In the later 19th century, mainstream American writers such as Edith Wharton, Mary E. Wilkins Freeman[10] and F. Marion Crawford[11] all wrote ghost fiction. Henry James also wrote ghost stories, including the famous The Turn of the Screw.[1]

Beginning in the 1940s, Fritz Leiber wrote ghost tales set in modern industrial settings, such as "Smoke Ghost" (1941) and "A Bit of the Dark World" (1962).[12] Shirley Jackson made an important contribution to ghost fiction with her novel The Haunting of Hill House.[1][13]


See also: Kaidan

The Tale of Genji contains ghost stories. In English Victorian society, Lafcadio Hearn published his collection of Japanese folktales, Kwaidan: Stories and Studies of Strange Things.[14]

The Middle East[edit]

The Arabian Nights contains a number of ghost stories, often involving jinn, ghouls and corpses.[citation needed] Other medieval Arabic literature, such as the Encyclopedia of the Brethren of Purity, also contain ghost stories.[citation needed]

See also[edit]


  • Bailey, Dale. American Nightmares: The Haunted House Formula in American Popular Fiction, Bowling Green, OH: Popular Press, 1999. ISBN 0-87972-789-6.
  • Felton, D. (1999). Haunted Greece and Rome: Ghost Stories from Classical Antiquity. University of Texas Press. ISBN 0-292-72508-6. 
  • Ashley, Mike, Editor. Phantom Perfumes and Other Shades: Memories of GHOST STORIES Magazine, Ash-Tree Press, 2000.
  • Joynes, Andrew (editor), Medieval ghost stories: an anthology of miracles, marvels and prodigies Woodbridge: Boydell press, 2003.
  • Locke, John, Editor. Ghost Stories: The Magazine and Its Makers: Volumes 1 & 2, Off-Trail Publications, 2010.
  • Sullivan, Jack. Elegant Nightmares: The English Ghost Story From Le Fanu To Blackwood, Ohio University Press, 1978. ISBN 0-8214-0569-1.


  1. ^ a b c d e f g h i j Darrell Schweitzer, "Ghosts and Hauntings" in: Westfahl, Gary, ed. The Greenwood Encyclopedia of Science Fiction and Fantasy: Themes, Works, and Wonders. Westport, CT: Greenwood, 2005. pp. 338-340.
  2. ^ D. Felton, Haunted Greece and Rome: Ghost Stories from Classical Antiquity. University of Texas Press, 2010 ISBN 0-292-78924-6, (p. 50-51)
  3. ^ a b c d e Jack Sullivan, "Golden Age of the Ghost Story", in The Penguin Encyclopedia of Horror and the Supernatural, Viking Press, 1986, ISBN 0-670-80902-0 (pp. 174-6).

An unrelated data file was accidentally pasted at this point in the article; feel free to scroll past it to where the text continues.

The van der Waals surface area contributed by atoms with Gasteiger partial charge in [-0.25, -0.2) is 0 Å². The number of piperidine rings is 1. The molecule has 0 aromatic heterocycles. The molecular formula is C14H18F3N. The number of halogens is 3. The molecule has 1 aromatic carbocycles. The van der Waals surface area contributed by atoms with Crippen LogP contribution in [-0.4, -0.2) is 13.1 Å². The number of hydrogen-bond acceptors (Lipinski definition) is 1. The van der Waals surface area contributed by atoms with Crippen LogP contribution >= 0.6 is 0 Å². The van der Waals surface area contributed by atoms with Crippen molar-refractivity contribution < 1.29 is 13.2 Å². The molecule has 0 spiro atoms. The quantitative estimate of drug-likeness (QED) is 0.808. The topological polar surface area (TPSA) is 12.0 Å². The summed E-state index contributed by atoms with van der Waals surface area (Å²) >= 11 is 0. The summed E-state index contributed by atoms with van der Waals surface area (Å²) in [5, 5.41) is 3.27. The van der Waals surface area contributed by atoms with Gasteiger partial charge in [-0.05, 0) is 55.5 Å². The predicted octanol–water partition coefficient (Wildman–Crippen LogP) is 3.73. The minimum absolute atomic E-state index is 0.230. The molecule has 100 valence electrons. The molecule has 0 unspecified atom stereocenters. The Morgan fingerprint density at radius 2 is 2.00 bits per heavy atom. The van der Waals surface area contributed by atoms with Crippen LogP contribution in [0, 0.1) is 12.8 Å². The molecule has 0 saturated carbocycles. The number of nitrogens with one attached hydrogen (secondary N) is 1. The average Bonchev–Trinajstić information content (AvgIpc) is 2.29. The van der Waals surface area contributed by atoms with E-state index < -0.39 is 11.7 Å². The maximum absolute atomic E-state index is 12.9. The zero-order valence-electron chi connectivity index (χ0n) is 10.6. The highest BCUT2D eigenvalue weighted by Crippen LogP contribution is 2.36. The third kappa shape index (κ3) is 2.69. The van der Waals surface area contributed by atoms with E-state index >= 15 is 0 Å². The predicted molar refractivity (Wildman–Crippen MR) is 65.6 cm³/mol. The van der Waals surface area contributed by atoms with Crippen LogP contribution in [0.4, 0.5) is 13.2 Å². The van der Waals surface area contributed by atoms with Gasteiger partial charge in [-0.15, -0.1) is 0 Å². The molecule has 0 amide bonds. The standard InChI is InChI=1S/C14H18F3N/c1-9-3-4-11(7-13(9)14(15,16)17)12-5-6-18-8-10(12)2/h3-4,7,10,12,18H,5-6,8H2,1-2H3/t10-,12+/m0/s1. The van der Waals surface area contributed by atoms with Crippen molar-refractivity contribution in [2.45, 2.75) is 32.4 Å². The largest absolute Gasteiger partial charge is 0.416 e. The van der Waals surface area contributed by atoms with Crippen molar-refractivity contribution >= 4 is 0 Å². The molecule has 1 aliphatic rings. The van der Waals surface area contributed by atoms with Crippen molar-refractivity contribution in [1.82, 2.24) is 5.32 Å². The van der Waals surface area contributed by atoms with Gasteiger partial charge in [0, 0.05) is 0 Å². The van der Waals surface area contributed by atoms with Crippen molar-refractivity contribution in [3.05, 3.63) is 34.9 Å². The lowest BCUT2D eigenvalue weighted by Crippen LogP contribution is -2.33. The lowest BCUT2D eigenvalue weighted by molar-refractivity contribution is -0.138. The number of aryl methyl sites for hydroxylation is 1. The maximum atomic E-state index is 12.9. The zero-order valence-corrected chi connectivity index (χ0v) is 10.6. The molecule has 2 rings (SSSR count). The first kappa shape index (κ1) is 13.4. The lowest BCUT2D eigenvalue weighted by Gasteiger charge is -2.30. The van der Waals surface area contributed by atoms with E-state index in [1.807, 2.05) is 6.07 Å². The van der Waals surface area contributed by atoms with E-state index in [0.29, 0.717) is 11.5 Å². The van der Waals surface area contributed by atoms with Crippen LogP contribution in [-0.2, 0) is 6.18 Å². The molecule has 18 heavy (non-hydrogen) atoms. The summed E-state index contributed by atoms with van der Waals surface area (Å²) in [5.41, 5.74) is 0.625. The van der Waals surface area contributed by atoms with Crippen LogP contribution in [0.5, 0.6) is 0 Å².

4. ^ J. L. Campbell, Sr., "J. S. Le Fanu", in E. F. Bleiler, ed. Supernatural Fiction Writers (New York: Scribner's, 1985). ISBN 0-684-17808-7
  5. ^ J. L. Campbell, Sr., "Mrs. J. H. Riddell", in Bleiler, ed., Supernatural Fiction Writers.
  6. ^ David Langford, "James, Montague Rhodes", in David Pringle, ed., St. James Guide to Horror, Ghost & Gothic Writers (London: St. James Press, 1998). ISBN 1-55862-206-3
  7. ^ Frank Coffman. "Excerpts from 'Some Remarks on Ghost Stories'". Retrieved 20 July 2012. 
  8. ^ S. T. Joshi, Ramsey Campbell and Modern Horror Fiction (Liverpool: Liverpool University Press, 2001), pp. 53–63. ISBN 0-85323-765-4
  9. ^ a b c Andrew Barger, "Introduction:All Ghosts are Grey" in Barger (editor),The Best Ghost Stories 1800–1849: A Classic Ghost Anthology. Bottletree Books LLC, 2011. ISBN 1-933747-33-1, (pp. 7-12)
  10. ^ Benjamin Fisher, "Transitions from Victorian to Modern: The Supernatural Stories of Mary Wilkins Freeman and Edith Wharton" in: Robillard, Douglas, ed. American Supernatural Fiction: From Edith Wharton to the Weird Tales Writers. New York: Garland, 1996. (pp. 3-42). ISBN 0-8153-1735-2
  11. ^ Douglas Robillard, "The Wandering Ghosts of F. Marion Crawford" in: Robillard, Douglas, ed. American Supernatural Fiction: From Edith Wharton to the Weird Tales Writers. New York: Garland, 1996. (pp. 43-58). ISBN 0-8153-1735-2
  12. ^ Brooks Landon, "The Short fiction of Leiber", in Frank N. Magill, ed. Survey of Modern Fantasy Literature, Vol 4. Englewood Cliffs, NJ: Salem Press, Inc., 1983. ISBN 0-89356-450-8 (pp. 1611–1615).
  13. ^ Jack Sullivan, "Shirley Jackson", in Bleiler, ed., Supernatural Fiction Writers. (pp. 1031–1036).
  14. ^ "Kwaidan", by Brian Stableford, in Frank N. Magill, ed., Survey of Modern Fantasy Literature, Vol 2. Englewood Cliffs, NJ: Salem Press, Inc., 1983, ISBN 0-89356-450-8 (pp. 859-860).